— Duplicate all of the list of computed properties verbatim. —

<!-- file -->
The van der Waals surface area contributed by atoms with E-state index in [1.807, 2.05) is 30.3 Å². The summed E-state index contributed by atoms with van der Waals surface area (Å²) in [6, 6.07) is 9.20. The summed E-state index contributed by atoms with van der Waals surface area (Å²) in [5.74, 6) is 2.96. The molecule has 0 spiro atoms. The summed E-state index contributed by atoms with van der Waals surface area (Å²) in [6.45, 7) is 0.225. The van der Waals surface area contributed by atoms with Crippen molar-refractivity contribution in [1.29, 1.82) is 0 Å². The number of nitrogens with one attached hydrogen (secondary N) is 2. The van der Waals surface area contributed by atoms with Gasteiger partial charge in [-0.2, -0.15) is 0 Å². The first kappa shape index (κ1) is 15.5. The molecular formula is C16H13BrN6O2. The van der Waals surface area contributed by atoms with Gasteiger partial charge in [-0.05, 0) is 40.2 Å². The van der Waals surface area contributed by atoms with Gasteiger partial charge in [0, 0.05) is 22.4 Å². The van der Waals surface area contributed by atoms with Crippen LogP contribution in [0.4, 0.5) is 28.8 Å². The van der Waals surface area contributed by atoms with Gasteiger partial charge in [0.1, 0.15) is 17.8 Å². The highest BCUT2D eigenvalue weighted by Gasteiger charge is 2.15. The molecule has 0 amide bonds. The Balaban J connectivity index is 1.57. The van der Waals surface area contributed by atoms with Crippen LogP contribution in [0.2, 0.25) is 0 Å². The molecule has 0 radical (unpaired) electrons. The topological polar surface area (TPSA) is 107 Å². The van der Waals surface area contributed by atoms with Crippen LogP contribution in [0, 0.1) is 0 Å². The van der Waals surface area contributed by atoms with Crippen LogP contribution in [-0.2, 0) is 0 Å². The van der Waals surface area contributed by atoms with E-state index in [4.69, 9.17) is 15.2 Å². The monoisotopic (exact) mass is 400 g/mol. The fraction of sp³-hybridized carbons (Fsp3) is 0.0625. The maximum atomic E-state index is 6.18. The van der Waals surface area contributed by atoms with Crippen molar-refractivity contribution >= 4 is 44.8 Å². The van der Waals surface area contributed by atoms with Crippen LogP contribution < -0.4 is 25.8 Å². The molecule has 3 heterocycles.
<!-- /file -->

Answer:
The van der Waals surface area contributed by atoms with E-state index in [1.807, 2.05) is 30.3 Å². The summed E-state index contributed by atoms with van der Waals surface area (Å²) in [6, 6.07) is 9.20. The summed E-state index contributed by atoms with van der Waals surface area (Å²) in [5.74, 6) is 2.96. The molecule has 0 spiro atoms. The summed E-state index contributed by atoms with van der Waals surface area (Å²) in [6.45, 7) is 0.225. The van der Waals surface area contributed by atoms with Crippen molar-refractivity contribution in [1.29, 1.82) is 0 Å². The number of nitrogens with one attached hydrogen (secondary N) is 2. The van der Waals surface area contributed by atoms with Gasteiger partial charge in [-0.2, -0.15) is 0 Å². The first kappa shape index (κ1) is 15.5. The molecular formula is C16H13BrN6O2. The van der Waals surface area contributed by atoms with Gasteiger partial charge in [-0.05, 0) is 40.2 Å². The van der Waals surface area contributed by atoms with Gasteiger partial charge in [0, 0.05) is 22.4 Å². The van der Waals surface area contributed by atoms with Crippen LogP contribution in [0.4, 0.5) is 28.8 Å². The van der Waals surface area contributed by atoms with Gasteiger partial charge in [0.1, 0.15) is 17.8 Å². The highest BCUT2D eigenvalue weighted by Gasteiger charge is 2.15. The molecule has 0 amide bonds. The Balaban J connectivity index is 1.57. The van der Waals surface area contributed by atoms with Crippen LogP contribution in [0.2, 0.25) is 0 Å². The molecule has 0 radical (unpaired) electrons. The topological polar surface area (TPSA) is 107 Å². The van der Waals surface area contributed by atoms with Crippen LogP contribution in [0, 0.1) is 0 Å². The van der Waals surface area contributed by atoms with Crippen LogP contribution in [-0.2, 0) is 0 Å². The van der Waals surface area contributed by atoms with E-state index in [4.69, 9.17) is 15.2 Å². The monoisotopic (exact) mass is 400 g/mol. The fraction of sp³-hybridized carbons (Fsp3) is 0.0625. The maximum atomic E-state index is 6.18. The van der Waals surface area contributed by atoms with Crippen molar-refractivity contribution >= 4 is 44.8 Å². The van der Waals surface area contributed by atoms with Crippen LogP contribution < -0.4 is 25.8 Å². The molecule has 3 heterocycles.